Predictability of idealized deep convection: Influence of error scale and amplitude in various environments
Weyn-Vanhentenryck, Jonathan A.
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Recent work has suggested that large-scale (O(100 km)) initial errors in a numerical weather forecast may exert more control on the propagation of errors than small-scale errors potentially as small as butterflies. The intrinsic predictability of the atmosphere at the mesoscales (5–400 km) is studied using idealized simulations of organized deep convection under several different profiles of environmental vertical wind shear. Initial errors of equal amplitude are introduced in the moisture field either at small scales (8 km) or large scales (128 km). It is found that small- and large-scale initial errors have virtually identical impacts on predictability at lead times of 4–5 h for all wind shear profiles. Reducing the amplitude of the initial errors produces diminishing returns in predictability lead time and reveals no difference be- tween small- and large-scale initial errors. Additionally, the idealized simulations all produce a k^−5/3 spectrum of kinetic energy, in agreement with observations of the atmosphere at the mesoscales. The simulations provide evidence of the importance of the unbalanced, divergent gravity-wave component of the flow produced by thunderstorms in generating the observed kinetic energy spectrum.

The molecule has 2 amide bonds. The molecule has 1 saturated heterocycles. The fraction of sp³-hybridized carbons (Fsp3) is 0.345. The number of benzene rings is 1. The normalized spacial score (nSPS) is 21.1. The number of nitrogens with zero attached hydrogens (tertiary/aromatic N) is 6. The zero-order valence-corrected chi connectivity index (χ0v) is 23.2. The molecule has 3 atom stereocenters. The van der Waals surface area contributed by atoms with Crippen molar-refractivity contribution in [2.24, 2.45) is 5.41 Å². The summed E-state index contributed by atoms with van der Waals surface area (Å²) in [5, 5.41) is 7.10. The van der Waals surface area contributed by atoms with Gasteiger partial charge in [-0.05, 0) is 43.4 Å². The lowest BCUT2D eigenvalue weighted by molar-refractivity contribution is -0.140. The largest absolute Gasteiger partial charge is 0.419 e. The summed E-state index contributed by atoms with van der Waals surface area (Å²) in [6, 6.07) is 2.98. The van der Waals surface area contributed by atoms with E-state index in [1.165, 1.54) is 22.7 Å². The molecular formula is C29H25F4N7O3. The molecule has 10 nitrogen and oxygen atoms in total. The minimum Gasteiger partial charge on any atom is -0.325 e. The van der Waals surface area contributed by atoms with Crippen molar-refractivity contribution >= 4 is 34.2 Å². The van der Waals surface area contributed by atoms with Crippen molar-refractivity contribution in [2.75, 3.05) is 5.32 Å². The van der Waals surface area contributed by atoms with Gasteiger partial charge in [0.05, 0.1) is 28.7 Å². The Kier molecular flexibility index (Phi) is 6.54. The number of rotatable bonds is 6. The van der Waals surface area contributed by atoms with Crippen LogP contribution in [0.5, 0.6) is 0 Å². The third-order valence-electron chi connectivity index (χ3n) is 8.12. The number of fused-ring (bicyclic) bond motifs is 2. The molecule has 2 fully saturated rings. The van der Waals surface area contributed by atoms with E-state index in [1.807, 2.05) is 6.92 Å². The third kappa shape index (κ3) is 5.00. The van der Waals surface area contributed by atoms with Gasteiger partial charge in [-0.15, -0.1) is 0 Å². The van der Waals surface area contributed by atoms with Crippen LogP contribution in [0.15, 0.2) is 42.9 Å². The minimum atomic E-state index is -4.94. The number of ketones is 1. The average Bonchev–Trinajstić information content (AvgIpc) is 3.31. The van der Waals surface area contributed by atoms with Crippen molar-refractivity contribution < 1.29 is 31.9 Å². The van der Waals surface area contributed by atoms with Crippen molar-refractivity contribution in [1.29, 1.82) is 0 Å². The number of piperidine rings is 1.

- Atmospheric sciences